Language is no barrier to singing karaoke at Escorza’s Mexican Restaurant in Wantagh, where a bilingual version of the international singalong trend has been drawing boisterous crowds every other Friday night.
At Escorza’s bilingual karaoke night, on-screen lyrics can be requested in English for American pop, or Spanish for Latin pop. Amateur crooners — some fluent in both languages — take turns at the portable microphone, belting out golden oldies like Gloria Gaynor’s “I Will Survive” and the mariachi standard “Cielito Lindo.”
On a recent Friday evening, Claudia Fuentes, 47, of Seaford, was among karaoke fans raring for a turn at the mic.
“I’m an ’80s girl, so I like ’80s music,” says Fuentes, who grew up in Valparaíso, Chile, and is fluent in Spanish and English. Fuentes says she often requests hits by Maná, the Mexican pop group. But tonight she’s in the mood to sing a Neil Diamond hit, “Sweet Caroline.”
“Singing karaoke brings back memories of the 1980s, when I was living in Chile and my husband and I used to go out together to clubs,” Fuentes says. Nowadays, her husband, Andres Gonzales, 52, is Escorza’s disc jockey.
Fuentes’ friend Maria Castillo, 52, of Lynbrook, sitting across from Fuentes sipping a margarita, says she likes to cover hits by Mexican singer-songwriters Ana Gabriel and Alejandra Guzmán.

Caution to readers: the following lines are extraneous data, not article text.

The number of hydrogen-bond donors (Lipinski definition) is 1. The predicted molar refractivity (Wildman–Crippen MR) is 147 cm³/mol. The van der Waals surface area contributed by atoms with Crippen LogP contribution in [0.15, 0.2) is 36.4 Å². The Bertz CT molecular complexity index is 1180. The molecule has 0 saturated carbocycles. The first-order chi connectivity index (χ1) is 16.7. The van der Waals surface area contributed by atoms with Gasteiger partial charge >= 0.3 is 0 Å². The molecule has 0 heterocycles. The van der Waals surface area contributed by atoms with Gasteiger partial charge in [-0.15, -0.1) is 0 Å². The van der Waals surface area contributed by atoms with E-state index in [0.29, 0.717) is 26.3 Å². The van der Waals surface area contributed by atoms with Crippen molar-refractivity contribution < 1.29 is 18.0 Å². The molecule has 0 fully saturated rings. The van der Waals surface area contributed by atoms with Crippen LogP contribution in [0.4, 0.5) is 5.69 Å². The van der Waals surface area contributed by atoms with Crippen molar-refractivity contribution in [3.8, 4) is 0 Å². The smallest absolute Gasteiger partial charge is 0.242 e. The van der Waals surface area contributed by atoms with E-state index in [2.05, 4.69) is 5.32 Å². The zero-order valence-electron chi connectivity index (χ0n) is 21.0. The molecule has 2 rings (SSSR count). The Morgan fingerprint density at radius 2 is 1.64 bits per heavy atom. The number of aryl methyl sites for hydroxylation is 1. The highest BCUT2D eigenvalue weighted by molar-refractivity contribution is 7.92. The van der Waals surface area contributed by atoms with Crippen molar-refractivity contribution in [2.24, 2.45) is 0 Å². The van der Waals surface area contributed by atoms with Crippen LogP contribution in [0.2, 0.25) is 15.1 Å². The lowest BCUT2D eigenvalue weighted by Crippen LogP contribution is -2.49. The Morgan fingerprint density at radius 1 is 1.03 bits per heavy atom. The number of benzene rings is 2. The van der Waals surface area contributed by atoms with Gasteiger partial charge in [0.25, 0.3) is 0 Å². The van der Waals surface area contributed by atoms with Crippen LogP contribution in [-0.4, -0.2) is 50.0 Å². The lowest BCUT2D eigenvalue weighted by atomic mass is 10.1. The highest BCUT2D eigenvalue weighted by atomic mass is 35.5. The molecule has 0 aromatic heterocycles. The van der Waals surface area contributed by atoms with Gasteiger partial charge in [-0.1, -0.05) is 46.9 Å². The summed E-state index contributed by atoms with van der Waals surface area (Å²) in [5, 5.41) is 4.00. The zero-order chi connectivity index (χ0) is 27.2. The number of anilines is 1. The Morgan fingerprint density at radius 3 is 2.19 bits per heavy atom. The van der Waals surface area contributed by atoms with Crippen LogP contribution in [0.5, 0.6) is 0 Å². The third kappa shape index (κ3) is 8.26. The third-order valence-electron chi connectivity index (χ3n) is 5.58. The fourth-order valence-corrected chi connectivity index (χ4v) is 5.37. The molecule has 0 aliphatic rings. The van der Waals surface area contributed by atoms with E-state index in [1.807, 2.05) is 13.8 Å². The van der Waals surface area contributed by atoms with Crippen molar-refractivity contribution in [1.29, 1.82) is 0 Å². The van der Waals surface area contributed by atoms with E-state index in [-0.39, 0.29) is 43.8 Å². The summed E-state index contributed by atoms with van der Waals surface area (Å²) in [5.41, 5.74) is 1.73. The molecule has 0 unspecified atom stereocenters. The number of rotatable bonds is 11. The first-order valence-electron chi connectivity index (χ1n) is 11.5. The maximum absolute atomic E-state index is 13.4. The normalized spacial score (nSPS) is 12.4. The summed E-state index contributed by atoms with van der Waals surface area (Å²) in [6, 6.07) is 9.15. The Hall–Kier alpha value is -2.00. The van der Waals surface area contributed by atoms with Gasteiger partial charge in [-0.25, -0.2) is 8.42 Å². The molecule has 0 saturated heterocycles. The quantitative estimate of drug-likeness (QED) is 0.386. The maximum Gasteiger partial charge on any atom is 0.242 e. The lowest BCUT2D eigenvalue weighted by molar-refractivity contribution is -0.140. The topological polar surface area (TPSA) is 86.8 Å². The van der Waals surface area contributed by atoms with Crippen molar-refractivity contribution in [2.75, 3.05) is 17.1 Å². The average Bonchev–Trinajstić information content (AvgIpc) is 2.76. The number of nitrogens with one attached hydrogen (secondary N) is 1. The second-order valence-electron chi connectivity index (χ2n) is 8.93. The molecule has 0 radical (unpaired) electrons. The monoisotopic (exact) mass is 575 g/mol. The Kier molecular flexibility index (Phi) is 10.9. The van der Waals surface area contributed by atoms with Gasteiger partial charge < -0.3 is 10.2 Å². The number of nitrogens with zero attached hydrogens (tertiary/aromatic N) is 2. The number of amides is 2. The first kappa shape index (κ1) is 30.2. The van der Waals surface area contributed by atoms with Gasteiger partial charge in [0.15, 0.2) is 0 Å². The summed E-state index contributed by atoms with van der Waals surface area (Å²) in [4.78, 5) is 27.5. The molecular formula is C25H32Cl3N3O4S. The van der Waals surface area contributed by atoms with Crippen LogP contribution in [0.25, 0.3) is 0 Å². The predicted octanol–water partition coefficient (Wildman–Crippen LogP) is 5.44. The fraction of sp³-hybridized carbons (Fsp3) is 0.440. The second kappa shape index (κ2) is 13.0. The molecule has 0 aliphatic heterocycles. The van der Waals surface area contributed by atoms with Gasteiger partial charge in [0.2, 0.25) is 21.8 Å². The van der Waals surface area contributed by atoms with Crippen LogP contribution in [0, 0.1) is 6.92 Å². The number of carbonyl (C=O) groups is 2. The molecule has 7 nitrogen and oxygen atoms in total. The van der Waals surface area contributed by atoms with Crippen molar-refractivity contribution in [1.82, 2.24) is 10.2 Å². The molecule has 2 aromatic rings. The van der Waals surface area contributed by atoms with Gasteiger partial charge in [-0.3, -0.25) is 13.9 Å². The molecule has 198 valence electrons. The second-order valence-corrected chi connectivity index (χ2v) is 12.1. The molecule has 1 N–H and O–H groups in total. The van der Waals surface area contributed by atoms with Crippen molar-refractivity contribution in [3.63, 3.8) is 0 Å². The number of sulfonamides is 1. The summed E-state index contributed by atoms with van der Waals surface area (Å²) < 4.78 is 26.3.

“Karaoke relieves my stress,” Castillo says.
Rene Escorza, 43, of Central Islip, who is also the chef-owner at Escorza’s Mexican Restaurant in Levittown, says about 80 patrons fill the restaurant’s 21 tables on a typical bilingual karaoke night.
Escorza, who emigrated from Mexico City at age 16 and serves traditional Mexican food made using recipes from his mother, Juana, says karaoke night caters to Long Island’s increasingly bilingual population.
He began offering bilingual karaoke two months ago. “Most of the customers who come in are from a new generation . . . who understand both English and Spanish,” Escorza says. “It’s great to see that people have the courage to get up and try to sing in their native language.”
Whichever language is your forte, fancy cocktails made with passion fruit or tamarind juice help lubricate vocal cords.
“After drinking tequila,” Escorza says, “Anybody can sing.”
Sombreros are piled on a table for appropriate headgear when singing songs from Mexico.
T.J. Colvin, 26, of Bethpage, sitting at the bar eating a chicken quesadilla, says Spanish-English karaoke is helping him communicate with a girlfriend who is originally from Ecuador.
“It’s good to come and learn her language by seeing it on the screen,” Colvin says.
Other native English speakers in the crowd say they already speak a little Spanish, which can come in handy in a pinch. Theresa Muldoon, 58, of Bethpage, a speech pathologist who moonlights as a steel drum player, had wanted to sing a karaoke version of “Volare” in Italian. “I know the Italian lyrics by heart,” she says. But when the lyrics instead flashed in Spanish, she quickly switched to the language on screen.
Says Muldoon, “The fun part is, I’m able to sing karaoke in a language that I’m not even that fluent in.”
Bilingual Karaoke Night
WHEN | WHERE 9 p.m. Jan. 12 and Feb. 2, then every other Friday at Escorza’s Mexican Restaurant, 3463 Merrick Rd., Wantagh